Phosphatidylserine (PS) is a glycerophospholipid present in the membranes of all eukaryotic cells. Like the majority of glycerophospholipids, PS has a glycerol backbone esterified on the sn
-1 and sn
-2 carbons of the glycerol moiety with 2 fatty acyl chains of variable length and saturation, and a phosphate group on sn
-3. The distinguishing feature of PS is the attachment of a serine to the phosphate; the resulting combined head-group gives PS a net negative charge . In mammalian cells, PS is produced by the exchange of the head-group of phosphatidylcholine (PC) or phosphatidylethanolamine (PE) for serine by the enzymes PS-synthase 1 (PSS1) and PSS2, respectively. Both enzymes are found in the mitochondrial-associated membranes (MAM), specialized regions of the endoplasmic reticulum (ER) that are tightly apposed to and co-isolate with mitochondria [1
]. From the MAM, PS travels to other membranes within the cell.
Figure 1. (A)
Diagram of the structure of a prototypical phosphatidylserine (PS), a glycerophospholipid, with saturated and unsaturated fatty acyl chains. Note that at physiological pH the head-group bears one net negative charge. (B)
Representation of the interaction (more ...)
While PS is present in all cells, it is a comparatively minor constituent of their membranes, comprising 3–10% of the total lipids [1
]. However, this low relative abundance of PS belies its importance within the cell. The best-studied roles of PS involve signalling, not within the intracellular environment, but in an extracellular context such as during apoptosis [3
] and during blood clotting. Like most lipids, PS is not evenly distributed throughout all cellular membranes, nor is it always equally distributed between leaflets of a membrane bilayer [4
]. In healthy cells plasmalemmal PS is exclusively on the inner (cytoplasmic-facing) leaflet due to the action of ATP-dependent aminophospholipid flippases [5
]. When cells undergo apoptosis (regulated cell death) PS appears on the outside-facing (extracellular) leaflet, signalling phagocytic cells to engulf the dying cell. PS is also exposed exofacially in activated blood platelets, which prompts the binding and activation of a number of clotting factors, including factors V, VIII, X and prothrombin [6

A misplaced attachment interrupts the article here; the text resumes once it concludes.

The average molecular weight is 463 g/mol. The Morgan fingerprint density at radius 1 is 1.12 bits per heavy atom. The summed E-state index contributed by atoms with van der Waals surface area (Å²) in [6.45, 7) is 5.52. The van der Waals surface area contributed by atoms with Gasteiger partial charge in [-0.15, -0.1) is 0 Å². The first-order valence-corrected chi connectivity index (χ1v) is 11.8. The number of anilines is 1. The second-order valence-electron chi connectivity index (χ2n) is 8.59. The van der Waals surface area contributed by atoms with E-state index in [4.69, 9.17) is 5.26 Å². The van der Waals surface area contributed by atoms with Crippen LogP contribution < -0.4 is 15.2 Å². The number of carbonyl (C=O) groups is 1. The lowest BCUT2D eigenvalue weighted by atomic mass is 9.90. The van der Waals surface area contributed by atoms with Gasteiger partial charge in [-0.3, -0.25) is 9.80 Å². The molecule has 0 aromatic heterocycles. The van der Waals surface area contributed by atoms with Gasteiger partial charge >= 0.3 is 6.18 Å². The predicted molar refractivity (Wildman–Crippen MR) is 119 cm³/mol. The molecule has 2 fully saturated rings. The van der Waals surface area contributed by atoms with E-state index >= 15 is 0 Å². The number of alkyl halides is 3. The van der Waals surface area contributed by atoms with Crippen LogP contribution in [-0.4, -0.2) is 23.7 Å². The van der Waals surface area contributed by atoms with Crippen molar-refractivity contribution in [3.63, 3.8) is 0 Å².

There is little doubt that, in addition to these extracellular functions, PS plays important roles within the intracellular environment. Indeed, a number of important intracellular proteins require PS for their proper localization and/or activation. Such proteins include the E3 ubiquitin-protein ligase NEDD4, a number of protein kinase C isoforms, several phospholipase C and D isoforms, PTEN ,an important phosphatidylinositol (3,4,5)-tris
phosphate phosphatase, dysferlin, a protein important in muscle repair, as well as a number of synaptotagmin isoforms that are important for vesicular trafficking and fusion [7
]. Additionally, it is known on the whole that PS is important, as mice with a complete loss of ability to synthesize PS are not viable [8
], and though yeast are able to survive without PS synthesis, their growth is greatly impaired [9
]. However, despite the obvious importance of intracellular PS, its distribution, dynamics and function have not been thoroughly investigated. This is attributable, at least in part, to methodological limitations.
Early attempts to study PS relied upon cellular disruption and organellar purification, followed by chemical determination of the total PS content. Clearly, more subtle and sensitive techniques are required to fully understand the biology of PS. The ability to detect PS in intact cells and tissues, and to monitor its dynamics by non-invasive means is essential to decipher the physiology of PS. This review will discuss various methods that have been used to detect PS localization, highlighting a recent addition to the PS-sensing arsenal that allows for the detection of intracellular PS in live cells, and some novel findings derived from its use.